We had the pleasure a couple of weeks back of meeting Dr. Adam Pletter (via Twitter). Dr. Pletter, Psy.D is a licensed clinical psychologist from Bethesda Maryland who specializes in the treatment of children, adolescents, and young adults. The issues he sees frequently cross over into the area of digital parenting, a topic very close to our hearts.
Dr. Pletter is also the founder and chief knowledge merchant at iParent101, an educational resource for parents and families focused on improving digital parenting and making sure kids and teens are using technology, the internet and social media safely and responsibly.
We had a long conversation with Dr. Pletter on Friday and wanted to share his thoughts, philosophy and some of his experiences. Questions and answers are paraphrased since we didn’t record the conversation. All errors are ours.
Q: What is the philosophy behind iParent 101?
Dr. Pletter: Whether they believe it or not, most parents are not digital natives, and are afraid of the technology that their kids are using. They’d like to think that they understand enough to guide good digital behavior but they don’t, generally. Kids tend to not think through what they’re doing online before they do it, often with adverse consequences.
We want parents to be equipped to help kids avoid those negative consequences.
Q: How do you help parents be better at the digital thing?
Dr. Pletter: First, I try to help parents understand the risks around child and teen use of electronic devices, the internet and social media. Second, we focus on the safeguards and resources built into the kids’ devices – mostly but not exclusively their smartphones.
We impress upon parents that smartphones are adult devices. In the same way that parents wouldn’t hand a teen car keys before teaching them how to drive safely, parents should grant a level of internet access that is age appropriate. What they are allowed to do online should evolve over time, at a pace that parents are comfortable with. Most of this can be done with the parental controls built into today’s smartphones.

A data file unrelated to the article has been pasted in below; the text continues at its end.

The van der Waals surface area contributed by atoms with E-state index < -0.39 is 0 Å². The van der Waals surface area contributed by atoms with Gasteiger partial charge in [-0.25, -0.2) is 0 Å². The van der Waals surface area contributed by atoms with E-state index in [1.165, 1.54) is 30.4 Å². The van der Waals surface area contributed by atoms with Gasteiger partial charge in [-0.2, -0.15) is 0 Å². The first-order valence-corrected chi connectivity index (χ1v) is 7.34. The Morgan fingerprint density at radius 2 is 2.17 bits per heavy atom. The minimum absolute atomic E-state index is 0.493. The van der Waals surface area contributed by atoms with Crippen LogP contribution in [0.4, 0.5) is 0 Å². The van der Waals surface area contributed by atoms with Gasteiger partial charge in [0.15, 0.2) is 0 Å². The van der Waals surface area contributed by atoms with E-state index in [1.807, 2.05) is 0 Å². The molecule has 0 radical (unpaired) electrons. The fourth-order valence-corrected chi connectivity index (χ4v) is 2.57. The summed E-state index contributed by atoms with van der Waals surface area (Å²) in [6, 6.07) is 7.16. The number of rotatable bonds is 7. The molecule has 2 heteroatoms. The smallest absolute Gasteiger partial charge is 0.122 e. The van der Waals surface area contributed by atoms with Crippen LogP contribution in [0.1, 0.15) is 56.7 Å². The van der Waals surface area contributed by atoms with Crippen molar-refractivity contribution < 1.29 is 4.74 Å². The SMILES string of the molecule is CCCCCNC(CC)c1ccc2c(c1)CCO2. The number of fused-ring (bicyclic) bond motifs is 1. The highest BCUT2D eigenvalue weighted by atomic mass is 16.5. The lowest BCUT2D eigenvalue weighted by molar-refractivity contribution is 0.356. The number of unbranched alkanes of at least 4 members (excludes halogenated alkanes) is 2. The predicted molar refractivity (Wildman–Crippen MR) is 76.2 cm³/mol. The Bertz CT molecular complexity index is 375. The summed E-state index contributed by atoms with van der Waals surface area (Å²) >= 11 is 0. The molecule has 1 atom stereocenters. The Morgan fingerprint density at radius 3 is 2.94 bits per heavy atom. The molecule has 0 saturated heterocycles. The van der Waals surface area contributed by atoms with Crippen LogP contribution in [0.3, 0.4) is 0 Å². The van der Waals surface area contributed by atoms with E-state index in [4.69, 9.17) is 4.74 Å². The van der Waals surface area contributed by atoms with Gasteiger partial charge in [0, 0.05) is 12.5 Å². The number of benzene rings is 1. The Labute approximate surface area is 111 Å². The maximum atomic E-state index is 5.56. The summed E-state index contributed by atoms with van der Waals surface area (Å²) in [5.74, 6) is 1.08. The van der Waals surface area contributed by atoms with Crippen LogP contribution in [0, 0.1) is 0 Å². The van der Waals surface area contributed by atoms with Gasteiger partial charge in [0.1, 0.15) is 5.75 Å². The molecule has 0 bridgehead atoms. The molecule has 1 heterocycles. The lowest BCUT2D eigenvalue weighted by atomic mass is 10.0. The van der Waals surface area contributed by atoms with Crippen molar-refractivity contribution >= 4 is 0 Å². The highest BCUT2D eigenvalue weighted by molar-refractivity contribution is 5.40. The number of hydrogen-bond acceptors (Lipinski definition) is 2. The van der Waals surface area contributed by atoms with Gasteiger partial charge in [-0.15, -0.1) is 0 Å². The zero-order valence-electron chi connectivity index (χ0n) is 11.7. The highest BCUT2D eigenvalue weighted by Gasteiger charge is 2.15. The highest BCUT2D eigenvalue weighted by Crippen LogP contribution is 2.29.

Q: What are parents most worried about? What question do you get the most?
Dr. Pletter: Pretty simply it’s, “How do I keep my kids safe?” Safe from strangers, safe from places online that have adult content that they shouldn’t be seeing.
Dr. Pletter: It is problem, particularly with group messaging. Kids are getting teased, and some are getting excluded. The FOMO is real, and kids are getting left out and seeing it online as it happens. If kids are posting pictures of a party on Instagram, that could be very hurtful for the kids who weren’t invited.
Q: What age do you recommend for the first smartphone or internet access?
Dr. Pletter: For the smartphone, I don’t like to see it happen before 11 or 12. With younger kids, if parents need to keep in touch, a flip phone will suffice. For internet access in general, it depends on the level of maturity that your child is demonstrating – common sense, good judgment and communication skills.
Q: Where do you see the most problems?
Dr. Pletter: It’s definitely the messaging apps. Parents are familiar with texting, but when it’s done via messaging app, parents often aren’t aware that it is happening at all.
Q: Is pornography an issue that you come across at all?
Dr. Pletter: I think that parents aren’t talking to kids about pornography enough because they don’t understand how readily available it is – often just a couple of clicks away and accessible via computer, tablet or phone. Pornography is so easy to find that kids think it’s perfectly okay to be looking at it.
Q: Do you recommend taking away the phone if there’s a problem?
Dr. Pletter: No, I’m not a fan of consequences without a learning experience. If all you’ve done is take away the device, you haven’t changed the behavior that caused the problem.
Q: How do you recommend that parents get up to speed?
Dr. Pletter: YouTube is a great example. There is plenty of educational and entertaining content for kids of all ages, and yet there is lots of adult content as well. Young kids shouldn’t be turned loose on YouTube without some parental oversight. The good news is that the parental safeguards on YouTube are pretty robust, but they’re easy to understand, implement and change over time as your child grows up. Understanding and managing YouTube controls is pretty good shorthand for controlling access on other devices and across the web.
Q: Any final thoughts?
Dr. Pletter: There is no way around the fact that by giving a child a smartphone, parents are agreeing to take on a whole new level of parenting responsibility. It takes some work, but it can be done well. Doing nothing and hoping for the best isn’t a great option, but that’s what many parents find themselves doing.
To read more about Dr. Pletter or to inquire about a seminar in your area, you can click here.
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